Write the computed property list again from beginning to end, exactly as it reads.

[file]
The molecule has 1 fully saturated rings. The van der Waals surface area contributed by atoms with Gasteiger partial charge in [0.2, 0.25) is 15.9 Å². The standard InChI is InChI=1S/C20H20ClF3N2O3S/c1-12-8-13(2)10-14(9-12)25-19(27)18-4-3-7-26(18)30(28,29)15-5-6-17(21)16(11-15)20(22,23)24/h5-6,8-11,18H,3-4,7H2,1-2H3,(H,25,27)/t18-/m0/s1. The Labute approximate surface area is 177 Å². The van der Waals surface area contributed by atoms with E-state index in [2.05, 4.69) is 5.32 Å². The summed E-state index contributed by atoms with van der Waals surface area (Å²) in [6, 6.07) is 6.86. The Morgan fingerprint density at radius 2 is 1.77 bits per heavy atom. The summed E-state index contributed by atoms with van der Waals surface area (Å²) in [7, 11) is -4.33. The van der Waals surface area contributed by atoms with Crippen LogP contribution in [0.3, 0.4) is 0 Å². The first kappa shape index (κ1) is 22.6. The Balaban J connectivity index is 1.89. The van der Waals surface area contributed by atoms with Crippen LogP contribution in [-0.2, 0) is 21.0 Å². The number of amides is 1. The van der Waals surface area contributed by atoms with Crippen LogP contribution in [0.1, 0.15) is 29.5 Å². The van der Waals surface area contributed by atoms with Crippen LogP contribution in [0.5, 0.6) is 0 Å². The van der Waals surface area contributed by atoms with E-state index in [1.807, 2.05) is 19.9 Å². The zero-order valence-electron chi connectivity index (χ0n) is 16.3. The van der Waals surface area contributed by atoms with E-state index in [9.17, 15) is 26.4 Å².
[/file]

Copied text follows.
The molecule has 1 fully saturated rings. The van der Waals surface area contributed by atoms with Gasteiger partial charge in [0.2, 0.25) is 15.9 Å². The standard InChI is InChI=1S/C20H20ClF3N2O3S/c1-12-8-13(2)10-14(9-12)25-19(27)18-4-3-7-26(18)30(28,29)15-5-6-17(21)16(11-15)20(22,23)24/h5-6,8-11,18H,3-4,7H2,1-2H3,(H,25,27)/t18-/m0/s1. The Labute approximate surface area is 177 Å². The van der Waals surface area contributed by atoms with E-state index in [2.05, 4.69) is 5.32 Å². The summed E-state index contributed by atoms with van der Waals surface area (Å²) in [6, 6.07) is 6.86. The Morgan fingerprint density at radius 2 is 1.77 bits per heavy atom. The summed E-state index contributed by atoms with van der Waals surface area (Å²) in [7, 11) is -4.33. The van der Waals surface area contributed by atoms with Crippen LogP contribution in [0.3, 0.4) is 0 Å². The first kappa shape index (κ1) is 22.6. The Balaban J connectivity index is 1.89. The van der Waals surface area contributed by atoms with Crippen LogP contribution in [-0.2, 0) is 21.0 Å². The number of amides is 1. The van der Waals surface area contributed by atoms with Crippen LogP contribution in [0.1, 0.15) is 29.5 Å². The van der Waals surface area contributed by atoms with Crippen LogP contribution in [0.5, 0.6) is 0 Å². The van der Waals surface area contributed by atoms with E-state index in [1.807, 2.05) is 19.9 Å². The zero-order valence-electron chi connectivity index (χ0n) is 16.3. The van der Waals surface area contributed by atoms with E-state index in [9.17, 15) is 26.4 Å².